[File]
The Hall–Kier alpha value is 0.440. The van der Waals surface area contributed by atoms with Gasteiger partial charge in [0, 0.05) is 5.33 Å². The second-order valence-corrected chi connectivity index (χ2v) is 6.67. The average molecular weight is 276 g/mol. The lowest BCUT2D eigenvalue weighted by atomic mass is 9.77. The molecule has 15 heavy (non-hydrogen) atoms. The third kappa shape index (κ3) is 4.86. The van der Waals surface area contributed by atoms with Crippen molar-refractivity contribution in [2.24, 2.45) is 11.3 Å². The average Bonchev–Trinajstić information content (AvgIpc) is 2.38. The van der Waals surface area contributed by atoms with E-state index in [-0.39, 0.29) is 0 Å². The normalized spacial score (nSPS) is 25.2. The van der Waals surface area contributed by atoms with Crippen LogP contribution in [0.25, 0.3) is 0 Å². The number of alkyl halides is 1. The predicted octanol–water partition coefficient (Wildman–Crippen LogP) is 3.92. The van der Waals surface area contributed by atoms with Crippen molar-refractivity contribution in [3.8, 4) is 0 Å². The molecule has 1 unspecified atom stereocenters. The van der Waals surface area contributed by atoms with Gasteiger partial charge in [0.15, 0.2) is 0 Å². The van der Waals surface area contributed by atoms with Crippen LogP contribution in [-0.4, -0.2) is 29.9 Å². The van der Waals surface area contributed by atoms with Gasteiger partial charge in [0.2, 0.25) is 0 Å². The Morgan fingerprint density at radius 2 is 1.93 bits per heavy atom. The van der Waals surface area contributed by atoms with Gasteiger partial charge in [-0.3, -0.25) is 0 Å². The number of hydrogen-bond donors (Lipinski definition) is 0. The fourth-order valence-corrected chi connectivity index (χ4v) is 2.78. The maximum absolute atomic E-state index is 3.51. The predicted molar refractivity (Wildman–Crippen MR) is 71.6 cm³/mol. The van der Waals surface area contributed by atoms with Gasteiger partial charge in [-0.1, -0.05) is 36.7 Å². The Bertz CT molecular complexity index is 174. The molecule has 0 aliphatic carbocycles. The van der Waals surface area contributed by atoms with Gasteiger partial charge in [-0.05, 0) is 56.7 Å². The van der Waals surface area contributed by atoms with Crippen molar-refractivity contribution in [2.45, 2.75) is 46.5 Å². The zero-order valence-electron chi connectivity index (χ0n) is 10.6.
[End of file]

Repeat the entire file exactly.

The Hall–Kier alpha value is 0.440. The van der Waals surface area contributed by atoms with Gasteiger partial charge in [0, 0.05) is 5.33 Å². The second-order valence-corrected chi connectivity index (χ2v) is 6.67. The average molecular weight is 276 g/mol. The lowest BCUT2D eigenvalue weighted by atomic mass is 9.77. The molecule has 15 heavy (non-hydrogen) atoms. The third kappa shape index (κ3) is 4.86. The van der Waals surface area contributed by atoms with Crippen molar-refractivity contribution in [2.24, 2.45) is 11.3 Å². The average Bonchev–Trinajstić information content (AvgIpc) is 2.38. The van der Waals surface area contributed by atoms with E-state index in [-0.39, 0.29) is 0 Å². The normalized spacial score (nSPS) is 25.2. The van der Waals surface area contributed by atoms with Crippen LogP contribution in [0.25, 0.3) is 0 Å². The number of alkyl halides is 1. The predicted octanol–water partition coefficient (Wildman–Crippen LogP) is 3.92. The van der Waals surface area contributed by atoms with Crippen molar-refractivity contribution in [3.8, 4) is 0 Å². The molecule has 1 unspecified atom stereocenters. The van der Waals surface area contributed by atoms with Gasteiger partial charge in [0.15, 0.2) is 0 Å². The van der Waals surface area contributed by atoms with Crippen LogP contribution in [-0.4, -0.2) is 29.9 Å². The van der Waals surface area contributed by atoms with Gasteiger partial charge in [0.2, 0.25) is 0 Å². The Morgan fingerprint density at radius 2 is 1.93 bits per heavy atom. The van der Waals surface area contributed by atoms with Gasteiger partial charge in [-0.3, -0.25) is 0 Å². The number of hydrogen-bond donors (Lipinski definition) is 0. The fourth-order valence-corrected chi connectivity index (χ4v) is 2.78. The maximum absolute atomic E-state index is 3.51. The predicted molar refractivity (Wildman–Crippen MR) is 71.6 cm³/mol. The van der Waals surface area contributed by atoms with Gasteiger partial charge in [-0.1, -0.05) is 36.7 Å². The Bertz CT molecular complexity index is 174. The molecule has 0 aliphatic carbocycles. The van der Waals surface area contributed by atoms with Gasteiger partial charge in [-0.05, 0) is 56.7 Å². The van der Waals surface area contributed by atoms with Crippen molar-refractivity contribution in [2.45, 2.75) is 46.5 Å². The zero-order valence-electron chi connectivity index (χ0n) is 10.6.